Dan Miller, chair of the ballet's board of directors, called Sklute "the right person to lead Ballet West to new heights." Salt Lake County Mayor Peter Corroon greeted Sklute with, "Welcome, Adam. We expect great things out of you." Even the first question from the media was about whether Sklute felt pressures in trying to meet such lofty expectations.
"Pressures?" he repeated, with what appeared to be genuine surprise. "I don't know if they've even dawned on me yet."
They will soon. Ballet West, like many performing-arts companies across the country in recent years, has struggled with declining attendance and revenues. The venerable company also endured a turbulent period last spring when longtime artistic director Jonas Kåge left abruptly, upsetting some patrons who believed he was forced out.
Sklute, 42, comes to Utah from Chicago, where he has been associate artistic director of the prestigious Joffrey Ballet. Although Ballet West announced his hiring March 13, Wednesday marked Sklute's public debut in Utah. He has been juggling both jobs for the past month and expects to move to Salt Lake City in May or June.
"I'm itching to get started," he said Wednesday to anyone who would listen. Wearing a gray suit, a Ballet West name tag and a near-constant smile, the energetic Sklute worked the Capitol Theatre lobby like the eager new hire that he is, shaking hands and presumably trying to remember a lot of new names.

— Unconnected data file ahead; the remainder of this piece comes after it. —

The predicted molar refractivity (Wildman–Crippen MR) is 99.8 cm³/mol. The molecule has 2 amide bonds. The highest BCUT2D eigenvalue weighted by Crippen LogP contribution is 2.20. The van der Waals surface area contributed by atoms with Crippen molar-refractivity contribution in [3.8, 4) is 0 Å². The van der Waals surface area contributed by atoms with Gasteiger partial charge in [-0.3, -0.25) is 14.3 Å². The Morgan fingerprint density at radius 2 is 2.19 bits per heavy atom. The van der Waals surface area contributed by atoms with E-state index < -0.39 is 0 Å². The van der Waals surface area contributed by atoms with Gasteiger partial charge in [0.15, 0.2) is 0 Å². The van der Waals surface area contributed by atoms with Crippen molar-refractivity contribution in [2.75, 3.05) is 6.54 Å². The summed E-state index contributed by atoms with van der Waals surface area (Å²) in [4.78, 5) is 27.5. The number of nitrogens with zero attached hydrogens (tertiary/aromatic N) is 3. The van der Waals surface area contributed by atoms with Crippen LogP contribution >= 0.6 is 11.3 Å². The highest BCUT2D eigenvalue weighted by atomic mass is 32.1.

"I have some big shoes to fill. And I am fully prepared to do that," Sklute said before praising Ballet West's legacy under the legendary Willam Christensen, who co-founded the company in 1963. Sklute also reaffirmed his pledge to programming both classic and contemporary ballets that will engage patrons, not leave them cold.
"I want to challenge audiences. I want to inspire audiences. But first and foremost I want to entertain audiences," he said.
Sklute's career with the Joffrey Ballet has spanned more than 20 years. He was one of the last dancers personally selected by Robert Joffrey, who founded the troupe in New York City in 1956 with Gerald Arpino. Sklute has spent the past 12 years in leadership positions at the Joffrey and would have likely been a strong candidate to succeed Arpino, who is expected to retire soon as the Joffrey's artistic director.
But Sklute said he pursued the Ballet West job instead because "I wanted to take myself out of my comfort zone."
Sklute is looking for a house in Salt Lake City and will remain in town until Sunday, attending Ballet West rehearsals and performances of "Giselle." Dancers, many of whom attended Wednesday's event, say they are already excited about working with him.
"I think he's great. I like his energy and his passion," said dancer Heather Thackeray, now in her 16th season with the company. "I feel like he'll be able to deepen what we already have."